This Nurse Has Been Practicing for 70 Years — and Counting!
We spoke to SeeSee, who will celebrate her 92nd birthday during National Nurses Week this May, to learn how the profession has changed during her 70-year career, and to talk about what inspires her to continue working.
It’s just something I had always wanted to be. I was in grade school when I decided that it’s what I wanted to do when I grew up. No one in my family was a nurse, but I planned for a career in nursing throughout school. For example, you had to take Latin, a foreign language and a few math classes to even apply for nursing school, so I made sure I did all of those things.
I enrolled in a three-year nursing program in 1943, during World War II. There was a shortage of nurses at the time because so many of them had enrolled in the army. We went to class in the morning, and then worked, typically from 3-11 p.m. or 7 p.m.-7 a.m. We were young girls, just 18- or 19-years-old, and they put us to work immediately on the maternity floor, helping bring water to the patients or take care of the flowers that were delivered to them while they were in the hospital.
We didn’t even have our uniforms yet, but they gave us patterns to make our smocks, which had blue and white stripes, and we had to get special shoes that laced up and a slight heel, believe it or not. We spent about 8-10 weeks in the labor and delivery unit, and then 12 weeks on the surgery floor. We also worked affiliations at a children’s hospital in Seattle and then a few psychiatric rotations at other hospitals in Washington, but everything was very hands-on, much more than it is today.
A government-sponsored program called the Nurse Cadet Corps paid our tuition and, if the war had still been going on, we would have had to enroll in the Army Nurse Corps when we graduated.
In addition to paying for our tuition, we got a monthly stipend starting at about $15 a month. We received grey uniforms for winter—a blouse and a skirt, with a matching tam and bag—and grey-and-white seersucker uniforms for the summer. They were very classy. (Editor’s note: SeeSee, unfortunately, was never photographed wearing either uniform.) We also received passes to get service prices for public transportation and the movie theater, and we took full advantage of that!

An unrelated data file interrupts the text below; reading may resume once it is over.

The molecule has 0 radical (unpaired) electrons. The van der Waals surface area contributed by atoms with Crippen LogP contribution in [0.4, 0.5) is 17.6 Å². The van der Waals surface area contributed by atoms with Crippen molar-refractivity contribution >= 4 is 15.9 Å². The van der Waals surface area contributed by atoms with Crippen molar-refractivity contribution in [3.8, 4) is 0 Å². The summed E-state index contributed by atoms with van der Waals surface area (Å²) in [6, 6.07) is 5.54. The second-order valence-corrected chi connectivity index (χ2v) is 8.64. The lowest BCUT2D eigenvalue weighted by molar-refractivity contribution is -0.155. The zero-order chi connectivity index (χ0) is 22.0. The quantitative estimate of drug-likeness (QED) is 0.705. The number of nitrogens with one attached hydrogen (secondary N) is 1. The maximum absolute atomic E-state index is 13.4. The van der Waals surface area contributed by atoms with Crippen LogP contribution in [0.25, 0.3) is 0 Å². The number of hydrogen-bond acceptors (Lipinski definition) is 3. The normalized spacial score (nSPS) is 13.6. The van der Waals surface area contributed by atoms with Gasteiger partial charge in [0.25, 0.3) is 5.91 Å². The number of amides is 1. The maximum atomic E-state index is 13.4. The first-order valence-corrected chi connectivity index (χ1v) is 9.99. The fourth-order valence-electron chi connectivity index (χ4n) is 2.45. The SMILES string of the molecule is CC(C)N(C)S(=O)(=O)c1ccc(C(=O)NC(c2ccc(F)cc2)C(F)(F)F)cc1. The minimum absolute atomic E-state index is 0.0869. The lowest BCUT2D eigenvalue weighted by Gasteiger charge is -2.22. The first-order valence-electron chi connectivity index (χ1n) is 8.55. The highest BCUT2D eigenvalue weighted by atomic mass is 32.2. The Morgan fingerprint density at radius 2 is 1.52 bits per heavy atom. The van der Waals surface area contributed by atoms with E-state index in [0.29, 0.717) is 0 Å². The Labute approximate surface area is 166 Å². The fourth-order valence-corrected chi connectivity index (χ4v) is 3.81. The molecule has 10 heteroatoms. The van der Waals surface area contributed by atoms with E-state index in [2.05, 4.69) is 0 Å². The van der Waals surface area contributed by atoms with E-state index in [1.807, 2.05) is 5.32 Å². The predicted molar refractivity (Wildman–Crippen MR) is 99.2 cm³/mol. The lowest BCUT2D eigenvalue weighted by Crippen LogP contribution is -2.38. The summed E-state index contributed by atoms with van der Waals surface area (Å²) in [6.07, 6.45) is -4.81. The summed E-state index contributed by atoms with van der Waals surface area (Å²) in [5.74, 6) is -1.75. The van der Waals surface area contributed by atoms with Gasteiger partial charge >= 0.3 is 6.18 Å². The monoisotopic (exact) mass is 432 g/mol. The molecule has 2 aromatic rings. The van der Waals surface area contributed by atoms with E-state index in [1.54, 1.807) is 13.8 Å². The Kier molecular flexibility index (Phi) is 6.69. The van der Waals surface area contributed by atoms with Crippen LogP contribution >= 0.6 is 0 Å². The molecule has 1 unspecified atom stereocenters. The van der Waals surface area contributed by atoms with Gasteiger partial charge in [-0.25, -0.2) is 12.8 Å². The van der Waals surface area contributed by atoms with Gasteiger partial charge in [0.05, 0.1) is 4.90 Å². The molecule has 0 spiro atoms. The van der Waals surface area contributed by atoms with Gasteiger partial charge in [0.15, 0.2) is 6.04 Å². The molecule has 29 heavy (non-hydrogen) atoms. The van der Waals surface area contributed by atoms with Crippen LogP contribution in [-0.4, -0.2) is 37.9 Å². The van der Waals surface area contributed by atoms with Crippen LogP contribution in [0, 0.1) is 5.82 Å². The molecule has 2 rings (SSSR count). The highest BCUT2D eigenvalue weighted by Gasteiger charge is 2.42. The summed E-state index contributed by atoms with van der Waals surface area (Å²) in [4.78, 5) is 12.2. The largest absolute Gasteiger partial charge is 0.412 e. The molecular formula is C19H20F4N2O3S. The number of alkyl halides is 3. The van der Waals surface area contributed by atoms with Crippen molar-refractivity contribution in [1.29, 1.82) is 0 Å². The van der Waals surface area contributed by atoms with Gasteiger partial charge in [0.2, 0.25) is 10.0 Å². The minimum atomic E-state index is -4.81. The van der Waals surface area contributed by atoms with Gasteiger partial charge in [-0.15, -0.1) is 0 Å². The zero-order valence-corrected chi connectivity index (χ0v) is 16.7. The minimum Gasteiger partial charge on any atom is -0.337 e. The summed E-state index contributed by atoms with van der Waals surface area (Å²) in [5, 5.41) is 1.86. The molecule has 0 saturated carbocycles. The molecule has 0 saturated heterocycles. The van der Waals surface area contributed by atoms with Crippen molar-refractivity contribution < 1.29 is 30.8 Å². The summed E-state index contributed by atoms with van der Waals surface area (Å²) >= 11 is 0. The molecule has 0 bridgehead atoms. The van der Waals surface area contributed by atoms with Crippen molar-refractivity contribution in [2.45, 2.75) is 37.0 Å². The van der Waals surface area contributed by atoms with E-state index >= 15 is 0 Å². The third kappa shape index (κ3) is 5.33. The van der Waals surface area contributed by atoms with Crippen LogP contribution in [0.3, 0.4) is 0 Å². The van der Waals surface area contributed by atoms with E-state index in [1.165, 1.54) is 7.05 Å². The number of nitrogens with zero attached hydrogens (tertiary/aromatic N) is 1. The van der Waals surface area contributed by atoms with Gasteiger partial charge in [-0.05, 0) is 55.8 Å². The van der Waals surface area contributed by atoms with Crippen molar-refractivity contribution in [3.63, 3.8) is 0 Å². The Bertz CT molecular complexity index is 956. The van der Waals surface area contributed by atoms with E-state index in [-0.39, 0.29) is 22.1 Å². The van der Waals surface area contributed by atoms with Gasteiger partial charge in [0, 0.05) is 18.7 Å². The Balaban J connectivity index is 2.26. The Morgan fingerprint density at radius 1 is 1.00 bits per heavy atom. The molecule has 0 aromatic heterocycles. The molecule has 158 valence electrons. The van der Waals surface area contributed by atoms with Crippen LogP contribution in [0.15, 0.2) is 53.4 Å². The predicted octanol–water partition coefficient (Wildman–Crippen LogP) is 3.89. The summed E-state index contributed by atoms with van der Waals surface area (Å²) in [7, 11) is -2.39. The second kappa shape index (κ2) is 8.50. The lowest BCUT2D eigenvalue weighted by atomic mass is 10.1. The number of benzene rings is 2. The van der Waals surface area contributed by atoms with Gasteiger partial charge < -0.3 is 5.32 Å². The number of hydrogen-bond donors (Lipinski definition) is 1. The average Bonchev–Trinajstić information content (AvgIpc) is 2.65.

I graduated in August 1946, and I started working right away in the operating room at Tacoma General Hospital. I was drawn to surgery and so most of my career was spent in the operating room. A few years later, I had some “big ideas” and I left to move to California to work at Kaiser Permanente. I stayed for maybe two weeks, and then got homesick and came back to Tacoma and worked at a doctor’s office for a little more than four years.
During that time, I got married. My husband was in the Air Force Reserve during the Korean War, so I worked at hospitals in Atlanta and San Antonio while he was in training in those cities. When he got deployed, we moved back to Tacoma for good. We adopted our two children in 1958 and 1960, and I became a stay-at-home mom, for the most part. I still worked for a day or two whenever the hospital or a doctor’s office needed someone, and then I went back to work full-time once the kids were older. After 17 years of working full-time again, I retired. But that didn’t last either because here I am, 25 years after retirement, still working.
At first, I went back to work because I thought I could use a little extra pocket money. After I lost my second husband, I just decided to keep working because I liked it. I like the people and I think it keeps my brain working. I keep thinking I should retire, but I just don’t know what I would do without nursing.
There are so many new techniques in the operating room, which is better for the patients so they can be in the hospital for less time. When I started working, you had to stay in the hospital for an entire week after having a baby. So that’s a big improvement. Nursing is also much more specialized, which I think is a good thing, and there is also a much greater emphasis placed on higher education and obtaining advanced degrees. And, of course, computers. I have learned how to use them so I can keep up with everyone.
Don’t ever think that you know it all—take advice and listen carefully. Always remember to treat your patients like you would like to be treated.